By the time we left the Winchester House, night had fallen over San Jose. We drove back to the hotel, had a few drinks at the bar, and retired to one of the rooms to continue our rambling discussions long into the night. Then, finally, we all slept, we all awoke again, and most departed, leaving me to type these recollections in my hotel room while they are still fresh. As is always the case in a situation like this, it was a delight to see everyone, and a shame, always, not to see everyone more. Thanks to Scott and Anya for putting this one-of-a-kind experience together, and to everyone who supported it, who attended, who read or did panels, and anyone else who in any way helped this happen. It is unique, and it is special, and it is, above all, Weird.

Now it’s time to get ready to go home, to get back to writing, reinvigorated by the thoughts and words that have passed through me during this time, in this place. Typing is not unlike hammering, after all, and the sound of hammers must never stop.

29570623_10213285321341697_2087997097747932670_n

In just a few days, I’ll be at the Outer Dark Symposium on the Greater Weird at the Winchester Mystery House in San Jose, California. Not counting a brief layover at LAX, this will be my first time in California, the only state west of the Mississippi that I haven’t visited, excepting Alaska and Hawaii, the “freak states.” At the time of this writing, you still have just over ten hours to support the Outer Dark Symposium’s IndieGoGo campaign, where you can snag copies of Never Bet the DevilThe Book of Starry Wisdom, and other, rarer delicacies while supplies last.

I’ll be around for the whole shebang, assuming that I don’t sneak off into the Mystery House early and get eaten by a ghost, never to be seen again. I’m not scheduled for any readings, though I will be present for the Friday night pre-party stuff sponsored by Word Horde.

On Saturday, when the actual Symposium itself kicks off, I’ll be moderating a panel on the Weird in movies, TV, and even video games. (Which, fortunately, there are some other panelists who seem eminently capable of tackling that last one, because I am way out on a limb there.) We’ll talk about some of the recent ones, and what they (hopefully) mean for more Weird on the big (and small) screen, but knowing me, we’ll probably also talk about some older stuff, too.

There are going to be a lot of great guests at this year’s Symposium, and if the last one was any indication, it should be a hell of a time. If you’re already headed there, I’ll see you in San Jose this weekend. If not, you can still support a cool program and pick up some great weird literature (or Kino Lorber DVDs or other stuff) by backing the IndieGoGo sometime in the next few hours!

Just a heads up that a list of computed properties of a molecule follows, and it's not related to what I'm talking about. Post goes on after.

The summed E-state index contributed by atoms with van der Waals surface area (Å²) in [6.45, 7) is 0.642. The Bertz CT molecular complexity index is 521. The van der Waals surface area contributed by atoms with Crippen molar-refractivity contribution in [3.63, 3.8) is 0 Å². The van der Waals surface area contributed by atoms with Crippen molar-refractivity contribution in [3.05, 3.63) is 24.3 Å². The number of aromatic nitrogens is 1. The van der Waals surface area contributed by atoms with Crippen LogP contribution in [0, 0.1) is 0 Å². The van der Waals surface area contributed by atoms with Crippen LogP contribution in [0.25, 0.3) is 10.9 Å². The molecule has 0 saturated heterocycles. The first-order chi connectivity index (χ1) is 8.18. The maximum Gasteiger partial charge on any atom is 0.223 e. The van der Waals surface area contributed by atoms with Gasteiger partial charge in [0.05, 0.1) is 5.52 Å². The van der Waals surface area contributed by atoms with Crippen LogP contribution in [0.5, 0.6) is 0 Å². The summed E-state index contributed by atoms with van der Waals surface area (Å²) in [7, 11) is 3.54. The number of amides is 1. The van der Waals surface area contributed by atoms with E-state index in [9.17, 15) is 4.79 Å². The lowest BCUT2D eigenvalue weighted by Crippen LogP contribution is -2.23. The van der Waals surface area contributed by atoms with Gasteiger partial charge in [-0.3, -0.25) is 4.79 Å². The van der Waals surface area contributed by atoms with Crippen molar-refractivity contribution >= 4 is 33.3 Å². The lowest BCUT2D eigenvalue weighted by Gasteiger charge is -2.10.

I know that we’re not even quite to the halfway point on our trip back around to Halloween just yet, but if you’re already jonesing for a taste of the spooky season, Jason McKittrick recently turned me on to the existence of a little show called The Witching Season, which is streaming on Amazon Prime or available to watch on YouTube.

WitchingSeason1

While the show’s humble origins and limited budget are apparent everywhere in its production, that doesn’t stop it from evoking the season better than most more expensive movies ever manage. The episodes themselves range from 9 minutes at their shortest to around 30 at their longest, and you could easily watch all five episodes in the time it would take to watch a regular film.

The end result is a series of short subjects that would feel right at home in the shorts block at any given horror film festival, connected together by a nostalgic yearning for Halloween and a shared style and tone, even as their subject matter ranges from high strange horror to masked killers, possessed toys, and haunted houses.

None of the episodes are necessarily any great shakes in the story department, though most feature a “twist in the tale” that is probably easy enough to predict going in, but satisfying for what it is. Where the show more than makes up for any ground that it loses in production value or originality, however, is in its Halloween atmosphere, which is effortlessly captured in lingering shots of decorations, pumpkin patches, and dead leaves.

There are some nice touches of local color, as well, as certain episodes bleed into each other, often through radio shows or late-night TV vaguely reminiscent of the WNUF Halloween Special or the wraparound segment of Ti West’s The Roost. Honestly, The Witching Season is worth your time for the opening titles alone, which summarize the season beautifully, in a series of shots vaguely (and, based on the rest of the series, probably intentionally) reminiscent of the great opening titles of Halloween 4.

It’s been a few weeks, but as you probably already know, February has been keeping us busy around here. Fortunately, we’ve had no more organ-related disasters for a few days, Grace has been recovering quickly and should go back to work next week, and I’ve gotten a bit of good news to help offset the bad. For starters, I’ll be a guest at the second annual Outer Dark Symposium on the Greater Weird, which will be held at the freaking Winchester Mystery House on March 24! There’s an IndieGoGo live right now where you can get tickets, pick up cool books, and what-have-you!